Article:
One of my favorite things about CrossFit is the magnificent effect it has had on helping people to fall in love with barbells. Glassman didn’t come up with anything new, but the number of people who have gained a genuine appreciation for these decades old practices makes me feel warm inside. Whether you are a fan of the slow, or the fast lifts we all share a general affection for lifting heavy things. Teaching people to lift those heavy things has some interesting challenges. I remember a point when the snatch didn’t make sense. I remember thinking it was stupid in fact. Much like a middle school student declaring algebra will never come up in “real life” so what was the point. How exactly is this functional? But now I not only love to do it I read books on it and watch videos online. I have made great strides but I am far from mastery as an athlete or as a coach. Communicating the subtle nuances of something so complex and yet so simple to help move someone else forward in these movements can be mind bending. I think an interesting study can shed some light on why.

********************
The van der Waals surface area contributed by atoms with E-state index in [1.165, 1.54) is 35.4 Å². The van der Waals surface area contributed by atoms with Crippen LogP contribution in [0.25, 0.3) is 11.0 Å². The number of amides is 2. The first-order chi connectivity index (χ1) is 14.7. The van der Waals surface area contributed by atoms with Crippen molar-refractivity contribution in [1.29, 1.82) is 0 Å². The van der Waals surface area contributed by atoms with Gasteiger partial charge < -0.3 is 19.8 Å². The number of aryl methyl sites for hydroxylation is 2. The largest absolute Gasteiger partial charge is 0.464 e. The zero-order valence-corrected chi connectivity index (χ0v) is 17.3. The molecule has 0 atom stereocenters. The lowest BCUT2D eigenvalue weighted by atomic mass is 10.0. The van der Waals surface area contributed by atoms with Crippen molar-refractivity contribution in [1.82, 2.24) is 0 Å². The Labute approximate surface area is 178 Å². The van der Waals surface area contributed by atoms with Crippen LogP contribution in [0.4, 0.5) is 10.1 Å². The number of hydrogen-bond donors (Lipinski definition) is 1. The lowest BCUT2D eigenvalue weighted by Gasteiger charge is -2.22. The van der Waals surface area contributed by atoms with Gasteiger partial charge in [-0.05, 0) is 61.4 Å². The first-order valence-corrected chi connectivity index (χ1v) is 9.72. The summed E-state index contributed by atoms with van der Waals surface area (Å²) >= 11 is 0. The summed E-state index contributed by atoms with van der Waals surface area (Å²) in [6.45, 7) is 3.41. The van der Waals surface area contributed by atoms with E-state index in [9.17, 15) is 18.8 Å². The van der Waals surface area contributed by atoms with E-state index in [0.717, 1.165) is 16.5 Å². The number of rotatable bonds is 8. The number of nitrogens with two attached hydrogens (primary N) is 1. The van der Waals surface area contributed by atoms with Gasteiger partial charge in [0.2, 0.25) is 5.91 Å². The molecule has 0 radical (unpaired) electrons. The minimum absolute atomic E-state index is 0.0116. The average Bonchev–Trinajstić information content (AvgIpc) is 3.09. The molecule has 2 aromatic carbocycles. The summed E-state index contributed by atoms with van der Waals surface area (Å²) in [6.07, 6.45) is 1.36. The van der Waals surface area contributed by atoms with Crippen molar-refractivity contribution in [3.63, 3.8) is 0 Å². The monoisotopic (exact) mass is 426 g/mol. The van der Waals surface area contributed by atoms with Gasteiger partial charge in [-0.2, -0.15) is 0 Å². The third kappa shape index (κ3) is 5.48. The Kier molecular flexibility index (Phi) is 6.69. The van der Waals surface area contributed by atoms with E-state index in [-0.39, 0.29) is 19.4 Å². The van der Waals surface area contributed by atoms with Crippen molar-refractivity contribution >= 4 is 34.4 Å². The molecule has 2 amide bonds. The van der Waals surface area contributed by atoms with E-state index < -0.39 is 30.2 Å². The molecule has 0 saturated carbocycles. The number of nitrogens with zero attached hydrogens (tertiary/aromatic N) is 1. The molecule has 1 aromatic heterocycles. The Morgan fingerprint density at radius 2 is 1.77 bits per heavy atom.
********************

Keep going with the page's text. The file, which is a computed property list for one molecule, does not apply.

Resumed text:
In 1990, a Stanford University graduate student in psychology named Elizabeth Newton illustrated the curse of knowledge by studying a simple game in which she assigned people to one of two roles: “tapper” or “listener.” Each tapper was asked to pick a well-known song, such as “Happy Birthday,” and tap out the rhythm on a table. The listener’s job was to guess the song.
Over the course of Newton’s experiment, 120 songs were tapped out. Listeners guessed only three of the songs correctly: a success ratio of 2.5%. But before they guessed, Newton asked the tappers to predict the probability that listeners would guess correctly. They predicted 50%. The tappers got their message across one time in 40, but they thought they would get it across one time in two. Why?
When a tapper taps, it is impossible for her to avoid hearing the tune playing along to her taps. Meanwhile, all the listener can hear is a kind of bizarre Morse code. Yet the tappers were flabbergasted by how hard the listeners had to work to pick up the tune.
The problem is that once we know something—say, the melody of a song—we find it hard to imagine not knowing it. Our knowledge has “cursed” us. We have difficulty sharing it with others, because we can’t readily re-create their state of mind.
We forget what it is like to not know, and this can profoundly challenge us as teachers, and as students. Fortunately we are playing the long game. This is a lifestyle. We can spend the rest of our lives chasing perfection and if we get just pretty good along the way we call that a win. So take this nugget and use it or forget it. Well, you can’t really forget it completely. You know about the curse now and therefore you are cursed by default. Everyday seek to uncover greatness in yourself and in others. Patiently.